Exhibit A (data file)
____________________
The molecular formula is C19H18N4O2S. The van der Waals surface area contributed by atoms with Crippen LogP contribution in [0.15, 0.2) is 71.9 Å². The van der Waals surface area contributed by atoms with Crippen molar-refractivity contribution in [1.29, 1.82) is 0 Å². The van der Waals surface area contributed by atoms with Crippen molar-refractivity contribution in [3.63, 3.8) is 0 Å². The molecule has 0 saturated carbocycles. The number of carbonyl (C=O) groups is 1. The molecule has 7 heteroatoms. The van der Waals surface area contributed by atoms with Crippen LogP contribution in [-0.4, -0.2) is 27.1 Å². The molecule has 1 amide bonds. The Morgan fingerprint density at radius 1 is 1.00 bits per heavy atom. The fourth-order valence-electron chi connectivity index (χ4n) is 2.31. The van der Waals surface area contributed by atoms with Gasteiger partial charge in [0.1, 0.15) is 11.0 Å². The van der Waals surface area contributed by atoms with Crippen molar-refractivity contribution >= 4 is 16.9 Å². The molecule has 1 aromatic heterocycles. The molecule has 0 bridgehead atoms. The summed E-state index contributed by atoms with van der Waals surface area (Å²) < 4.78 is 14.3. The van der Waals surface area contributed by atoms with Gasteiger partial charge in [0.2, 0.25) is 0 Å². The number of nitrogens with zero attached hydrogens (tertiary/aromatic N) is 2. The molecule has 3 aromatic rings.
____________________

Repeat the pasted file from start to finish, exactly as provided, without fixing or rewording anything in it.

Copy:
The molecular formula is C19H18N4O2S. The van der Waals surface area contributed by atoms with Crippen LogP contribution in [0.15, 0.2) is 71.9 Å². The van der Waals surface area contributed by atoms with Crippen molar-refractivity contribution in [1.29, 1.82) is 0 Å². The van der Waals surface area contributed by atoms with Crippen molar-refractivity contribution in [3.63, 3.8) is 0 Å². The molecule has 0 saturated carbocycles. The number of carbonyl (C=O) groups is 1. The molecule has 7 heteroatoms. The van der Waals surface area contributed by atoms with Crippen LogP contribution in [-0.4, -0.2) is 27.1 Å². The molecule has 1 amide bonds. The Morgan fingerprint density at radius 1 is 1.00 bits per heavy atom. The fourth-order valence-electron chi connectivity index (χ4n) is 2.31. The van der Waals surface area contributed by atoms with Gasteiger partial charge in [0.1, 0.15) is 11.0 Å². The van der Waals surface area contributed by atoms with Crippen molar-refractivity contribution >= 4 is 16.9 Å². The molecule has 1 aromatic heterocycles. The molecule has 0 bridgehead atoms. The summed E-state index contributed by atoms with van der Waals surface area (Å²) < 4.78 is 14.3. The van der Waals surface area contributed by atoms with Gasteiger partial charge in [0.2, 0.25) is 0 Å². The number of nitrogens with zero attached hydrogens (tertiary/aromatic N) is 2. The molecule has 3 aromatic rings.